A team of neuroscientists from the University of California, San Francisco, and Loma Linda University has identified the first potential treatment for the brain damage caused by exposure to galactic cosmic rays.
The next era of human exploration will be as challenging as it is exciting. As we seek to explore planets beyond our own, both the distances traversed and the difficulties faced during the voyage will be new to humankind.
Long space missions, such as the upcoming Mars journey, require a clear understanding of the effects of space exposure on the mental and physical functional capabilities of astronauts.
The psychological stressors that astronauts face during space travel are powerful and varied, including social isolation, altered sleep patterns, and physical space limitations. This is coupled with the direct impact of the adverse environment of space, which includes exposure to galactic cosmic rays (protons, helium nuclei, and high charge and energy nuclei).
Astronauts on deep-space missions will be exposed to levels of cosmic radiation estimated to be 1,000 times higher than what we experience on Earth or even in the International Space Station’s orbit.
University of California, San Francisco Professor Susanna Rosi and co-authors have conducted NASA-funded research for the past four years to understand how cosmic radiation may affect astronauts’ brains.
The researchers have previously found that exposing mice to simulated cosmic radiation causes problems with memory, social interactions, and anxiety, and has linked these symptoms of radiation exposure to activation of cells called microglia — part of the brain’s immune system.
Activated microglia drive brain inflammation similar to what is seen in neurodegenerative disorders such as Alzheimer’s disease, and also seek out and consume synapses, the information-bearing connections between brain cells.
In the new study, the scientists exposed mice for a day to a dose of radiation comparable to what they might experience in deep space. The experiments were conducted at NASA’s Space Radiation Laboratory.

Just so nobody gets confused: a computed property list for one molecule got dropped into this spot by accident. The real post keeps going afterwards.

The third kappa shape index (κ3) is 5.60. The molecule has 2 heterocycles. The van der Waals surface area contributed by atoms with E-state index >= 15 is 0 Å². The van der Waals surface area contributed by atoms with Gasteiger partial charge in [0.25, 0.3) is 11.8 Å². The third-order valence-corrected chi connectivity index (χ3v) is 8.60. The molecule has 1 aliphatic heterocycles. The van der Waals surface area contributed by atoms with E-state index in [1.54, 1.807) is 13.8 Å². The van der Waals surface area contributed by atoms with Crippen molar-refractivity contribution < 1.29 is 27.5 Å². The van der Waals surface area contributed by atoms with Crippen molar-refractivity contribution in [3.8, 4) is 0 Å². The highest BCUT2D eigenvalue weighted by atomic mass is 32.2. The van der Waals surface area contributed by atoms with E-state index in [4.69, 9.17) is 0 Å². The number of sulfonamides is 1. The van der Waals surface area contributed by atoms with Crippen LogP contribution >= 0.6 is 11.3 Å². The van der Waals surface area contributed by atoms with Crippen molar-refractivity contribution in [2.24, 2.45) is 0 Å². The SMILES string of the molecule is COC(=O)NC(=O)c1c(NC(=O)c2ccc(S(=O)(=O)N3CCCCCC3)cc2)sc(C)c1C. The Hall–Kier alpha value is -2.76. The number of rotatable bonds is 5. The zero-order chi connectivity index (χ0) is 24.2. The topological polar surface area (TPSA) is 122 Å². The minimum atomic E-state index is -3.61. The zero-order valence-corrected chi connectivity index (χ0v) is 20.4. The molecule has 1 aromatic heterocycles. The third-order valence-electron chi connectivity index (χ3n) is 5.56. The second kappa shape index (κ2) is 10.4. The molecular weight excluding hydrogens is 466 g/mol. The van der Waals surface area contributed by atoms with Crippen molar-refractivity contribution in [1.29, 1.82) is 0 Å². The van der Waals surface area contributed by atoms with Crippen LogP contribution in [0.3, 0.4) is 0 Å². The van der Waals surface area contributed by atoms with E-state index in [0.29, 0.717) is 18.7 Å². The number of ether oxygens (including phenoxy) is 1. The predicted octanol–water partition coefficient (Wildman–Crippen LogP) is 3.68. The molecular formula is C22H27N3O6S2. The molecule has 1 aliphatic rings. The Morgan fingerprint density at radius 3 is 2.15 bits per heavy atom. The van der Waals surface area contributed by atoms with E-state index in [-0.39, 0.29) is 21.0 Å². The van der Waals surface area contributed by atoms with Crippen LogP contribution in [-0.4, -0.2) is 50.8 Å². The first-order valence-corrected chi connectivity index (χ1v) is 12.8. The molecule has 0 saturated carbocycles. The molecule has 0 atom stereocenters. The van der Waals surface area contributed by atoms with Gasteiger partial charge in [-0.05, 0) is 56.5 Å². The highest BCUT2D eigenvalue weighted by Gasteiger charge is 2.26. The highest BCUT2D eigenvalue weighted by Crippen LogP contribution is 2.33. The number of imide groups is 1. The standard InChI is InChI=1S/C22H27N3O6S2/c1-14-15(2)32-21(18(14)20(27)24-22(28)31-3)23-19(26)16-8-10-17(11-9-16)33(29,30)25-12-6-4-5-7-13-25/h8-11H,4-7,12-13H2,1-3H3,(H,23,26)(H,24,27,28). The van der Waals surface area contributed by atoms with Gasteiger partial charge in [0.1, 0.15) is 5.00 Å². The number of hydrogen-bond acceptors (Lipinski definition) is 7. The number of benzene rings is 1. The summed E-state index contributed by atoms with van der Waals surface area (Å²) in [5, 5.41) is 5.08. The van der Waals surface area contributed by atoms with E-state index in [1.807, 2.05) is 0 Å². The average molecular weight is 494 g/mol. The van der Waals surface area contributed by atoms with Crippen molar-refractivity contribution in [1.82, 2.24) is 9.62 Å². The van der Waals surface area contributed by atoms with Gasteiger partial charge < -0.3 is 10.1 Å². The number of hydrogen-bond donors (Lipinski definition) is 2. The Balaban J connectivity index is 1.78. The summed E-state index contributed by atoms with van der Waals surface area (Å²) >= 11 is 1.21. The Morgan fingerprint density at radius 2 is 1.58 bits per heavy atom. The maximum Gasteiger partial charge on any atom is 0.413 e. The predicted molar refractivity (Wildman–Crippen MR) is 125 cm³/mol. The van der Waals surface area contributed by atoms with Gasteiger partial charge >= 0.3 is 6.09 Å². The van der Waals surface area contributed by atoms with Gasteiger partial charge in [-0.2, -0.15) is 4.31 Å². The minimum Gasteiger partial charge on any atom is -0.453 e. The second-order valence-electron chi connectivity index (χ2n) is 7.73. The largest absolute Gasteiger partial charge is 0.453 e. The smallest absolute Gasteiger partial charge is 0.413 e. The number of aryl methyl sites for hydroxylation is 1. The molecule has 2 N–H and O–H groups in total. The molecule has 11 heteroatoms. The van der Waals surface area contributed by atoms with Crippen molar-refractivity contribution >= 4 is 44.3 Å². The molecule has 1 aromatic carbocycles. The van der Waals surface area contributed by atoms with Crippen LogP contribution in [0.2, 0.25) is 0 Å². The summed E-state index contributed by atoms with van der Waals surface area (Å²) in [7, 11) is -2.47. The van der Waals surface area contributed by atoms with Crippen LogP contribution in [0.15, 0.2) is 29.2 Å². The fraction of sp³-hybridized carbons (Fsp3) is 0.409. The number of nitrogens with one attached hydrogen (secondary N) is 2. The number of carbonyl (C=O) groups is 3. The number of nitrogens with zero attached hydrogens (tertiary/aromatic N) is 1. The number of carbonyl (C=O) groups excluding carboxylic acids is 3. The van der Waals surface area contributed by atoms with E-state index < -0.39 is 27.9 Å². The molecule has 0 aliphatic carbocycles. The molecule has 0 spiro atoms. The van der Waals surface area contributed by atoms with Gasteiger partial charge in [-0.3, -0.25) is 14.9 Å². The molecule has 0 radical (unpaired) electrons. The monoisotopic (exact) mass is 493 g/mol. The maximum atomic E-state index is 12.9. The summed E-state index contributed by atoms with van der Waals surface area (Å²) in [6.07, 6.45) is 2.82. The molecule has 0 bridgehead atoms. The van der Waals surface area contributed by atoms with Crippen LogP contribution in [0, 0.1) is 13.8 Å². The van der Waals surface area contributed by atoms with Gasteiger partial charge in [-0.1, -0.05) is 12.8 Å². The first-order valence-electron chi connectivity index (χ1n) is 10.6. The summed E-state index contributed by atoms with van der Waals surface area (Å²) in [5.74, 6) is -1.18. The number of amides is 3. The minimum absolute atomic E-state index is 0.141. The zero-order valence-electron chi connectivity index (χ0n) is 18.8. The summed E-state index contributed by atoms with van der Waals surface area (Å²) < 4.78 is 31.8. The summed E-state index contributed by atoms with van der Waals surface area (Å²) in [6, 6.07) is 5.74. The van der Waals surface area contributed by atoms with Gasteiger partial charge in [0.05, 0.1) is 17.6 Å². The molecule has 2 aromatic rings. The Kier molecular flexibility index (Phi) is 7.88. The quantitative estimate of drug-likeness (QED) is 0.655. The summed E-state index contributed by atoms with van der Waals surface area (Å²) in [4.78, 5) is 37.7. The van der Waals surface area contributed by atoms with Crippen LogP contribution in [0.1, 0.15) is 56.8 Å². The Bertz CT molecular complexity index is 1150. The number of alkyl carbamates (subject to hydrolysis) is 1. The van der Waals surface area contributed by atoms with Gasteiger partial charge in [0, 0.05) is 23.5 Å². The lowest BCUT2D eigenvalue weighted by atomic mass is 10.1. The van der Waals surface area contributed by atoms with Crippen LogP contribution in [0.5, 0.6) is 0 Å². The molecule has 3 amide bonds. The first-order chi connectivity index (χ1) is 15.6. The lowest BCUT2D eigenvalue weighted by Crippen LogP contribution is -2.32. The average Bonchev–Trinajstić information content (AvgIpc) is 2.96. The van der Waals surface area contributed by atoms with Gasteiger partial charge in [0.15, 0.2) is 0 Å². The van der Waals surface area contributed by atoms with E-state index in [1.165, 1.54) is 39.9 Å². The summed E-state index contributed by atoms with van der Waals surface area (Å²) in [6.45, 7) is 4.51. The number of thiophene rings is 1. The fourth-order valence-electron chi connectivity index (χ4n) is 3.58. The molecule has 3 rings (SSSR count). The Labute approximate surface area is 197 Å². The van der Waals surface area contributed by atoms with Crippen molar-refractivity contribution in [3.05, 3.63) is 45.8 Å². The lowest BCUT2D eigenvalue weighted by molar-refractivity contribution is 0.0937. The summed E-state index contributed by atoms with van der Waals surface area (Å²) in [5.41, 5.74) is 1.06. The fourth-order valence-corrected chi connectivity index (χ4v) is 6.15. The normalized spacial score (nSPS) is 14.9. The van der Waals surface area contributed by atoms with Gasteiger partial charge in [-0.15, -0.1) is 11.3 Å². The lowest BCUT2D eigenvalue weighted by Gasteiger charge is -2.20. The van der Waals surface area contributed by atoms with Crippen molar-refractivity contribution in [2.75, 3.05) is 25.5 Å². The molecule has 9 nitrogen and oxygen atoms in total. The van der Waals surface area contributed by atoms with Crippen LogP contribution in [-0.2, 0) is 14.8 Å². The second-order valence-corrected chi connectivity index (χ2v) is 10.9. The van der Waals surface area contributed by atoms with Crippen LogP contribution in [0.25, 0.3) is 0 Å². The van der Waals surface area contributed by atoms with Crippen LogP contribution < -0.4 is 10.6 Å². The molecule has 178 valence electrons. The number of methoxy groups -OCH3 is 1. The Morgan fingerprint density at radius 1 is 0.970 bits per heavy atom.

A week later, after being shipped back to the team’s lab, some of the mice were treated for 15 days with a drug called PLX5622.
The irradiated animals initially displayed no cognitive deficits, but after three months they began showing signs of memory impairment.
Normally, when the researchers place mice in a room with a familiar and an unfamiliar object, the animals spend more time exploring the new object. But mice that had been exposed to space radiation three months earlier explored the two objects equally — presumably because they didn’t remember having seen one of the objects just the day before.
Remarkably, the animals that had been treated with PLX5622 soon after being exposed to radiation performed just like healthy mice on the memory task.
The study authors examined the animals’ brains and showed that while the brains of untreated mice were full of activated microglia and had lost significant numbers of synapses, the brains of treated mice looked just like normal.
“By forcing the brain to replace irritable, radiation-exposed microglia with new, healthy microglia, the drug had allowed the animals avoid the cognitive consequences of radiation,” they said.
“This is really neat evidence, first that rebooting the brain’s microglia can protect cognitive function following radiation exposure, and second that we don’t necessarily need to treat immediately following the radiation exposure for the drug to be effective,” Professor Rosi said.
“Similar compounds to PLX5622 are already in clinical trials for multiple forms of human cancer, which suggests that the new findings could soon be translated to human use,” the scientists said.
“Beyond spaceflight, these compounds could potentially be used to prevent cognitive impairments following cancer radiation therapy, or in age-related cognitive impairment — which has also been linked to microglia-driven brain inflammation.”
The study was published in the May 18 issue of the journal Scientific Reports.
Karen Krukowski et al. 2018. Temporary microglia-depletion after cosmic radiation modifies phagocytic activity and prevents cognitive deficits. Scientific Reports 8, article number: 7857; doi: 10.1038/s41598-018-26039-7